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Helvetica Reflection

My (broken) central vacuum system.

I think the designer chose Helvetica for the Central Vacuum Sales -Repair Parts because they needed their companies name and service offerings to be visible from a distance on their small sticker ad. I think this is effective as it allows me to see where I can get help if my vacuum breaks as I would probably be looking at the system trying to diagnose the problem if it were to stop working. I think their logo is extremely boring though.

I chose the word omnipresent because it reflects the fact that Helvetica is found literally everywhere. In the film, some of the people who criticize Helvetica stated that it was the font of capitalism (though some argued it was socialism as literally anyone could use it). Helvetica is famous for its ability to be neutral, while at the same time, being easy to read. These two characteristics are what makes Helvetica such an easy choice as a font. However, at the same time because everybody uses, it has sort of become bland, and does not have any sort of personality to it. One of the things I found notable about the film, was how they compared a choice of font to someone auditioning for a part in a film. If the film decides to go with the inferior actor for the job, it won’t necessarily prevent people from being able to follow the plot of the movie. They just won’t connect with it in the same way as if they chose the better actor for the job, this is the same situation with font choices. Helvetica will get the job done for being readable but if you want to go the extra mile and communicate something that resonates with someone it’s worth considering other options.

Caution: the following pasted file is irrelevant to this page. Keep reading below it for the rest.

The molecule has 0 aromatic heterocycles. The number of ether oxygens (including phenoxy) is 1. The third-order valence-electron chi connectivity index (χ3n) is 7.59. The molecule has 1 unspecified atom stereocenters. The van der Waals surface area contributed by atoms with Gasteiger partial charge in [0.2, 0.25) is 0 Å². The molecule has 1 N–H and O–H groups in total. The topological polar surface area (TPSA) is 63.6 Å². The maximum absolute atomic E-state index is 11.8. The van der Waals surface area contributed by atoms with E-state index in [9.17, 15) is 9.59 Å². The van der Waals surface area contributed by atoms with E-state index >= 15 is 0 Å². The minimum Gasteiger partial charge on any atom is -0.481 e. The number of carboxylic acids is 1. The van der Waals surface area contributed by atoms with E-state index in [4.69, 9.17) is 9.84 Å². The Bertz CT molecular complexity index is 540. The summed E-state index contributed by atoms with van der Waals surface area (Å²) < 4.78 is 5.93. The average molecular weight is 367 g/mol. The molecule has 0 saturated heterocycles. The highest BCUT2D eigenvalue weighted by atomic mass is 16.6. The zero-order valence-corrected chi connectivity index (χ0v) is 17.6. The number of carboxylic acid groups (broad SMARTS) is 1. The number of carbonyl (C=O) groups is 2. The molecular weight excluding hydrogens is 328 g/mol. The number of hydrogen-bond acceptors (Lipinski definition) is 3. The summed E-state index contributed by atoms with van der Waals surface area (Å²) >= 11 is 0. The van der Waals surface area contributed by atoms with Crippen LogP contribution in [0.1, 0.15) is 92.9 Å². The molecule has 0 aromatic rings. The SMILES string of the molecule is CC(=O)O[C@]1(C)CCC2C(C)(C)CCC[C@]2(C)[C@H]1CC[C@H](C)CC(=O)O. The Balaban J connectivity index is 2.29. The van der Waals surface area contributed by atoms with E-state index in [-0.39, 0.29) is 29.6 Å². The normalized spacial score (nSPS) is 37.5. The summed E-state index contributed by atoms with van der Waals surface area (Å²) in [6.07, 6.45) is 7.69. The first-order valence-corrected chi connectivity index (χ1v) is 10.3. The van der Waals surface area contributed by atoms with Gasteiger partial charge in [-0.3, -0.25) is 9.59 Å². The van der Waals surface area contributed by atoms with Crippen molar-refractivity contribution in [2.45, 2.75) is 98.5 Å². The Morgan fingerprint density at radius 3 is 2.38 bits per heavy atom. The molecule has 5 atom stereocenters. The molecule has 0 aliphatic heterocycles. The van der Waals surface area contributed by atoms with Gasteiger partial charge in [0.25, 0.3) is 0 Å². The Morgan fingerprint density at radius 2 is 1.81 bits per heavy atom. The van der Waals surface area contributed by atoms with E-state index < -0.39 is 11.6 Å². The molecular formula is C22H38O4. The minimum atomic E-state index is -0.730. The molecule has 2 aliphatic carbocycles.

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Project 1 – Wood Polygon

Final product

Wood. It’s the first thing you collect in Minecraft to craft a crafting table, which then allows you to craft countless other items. Unfortunately, crafting in real life is not as easy as punching a tree and clicking a button.

The Physical Unknown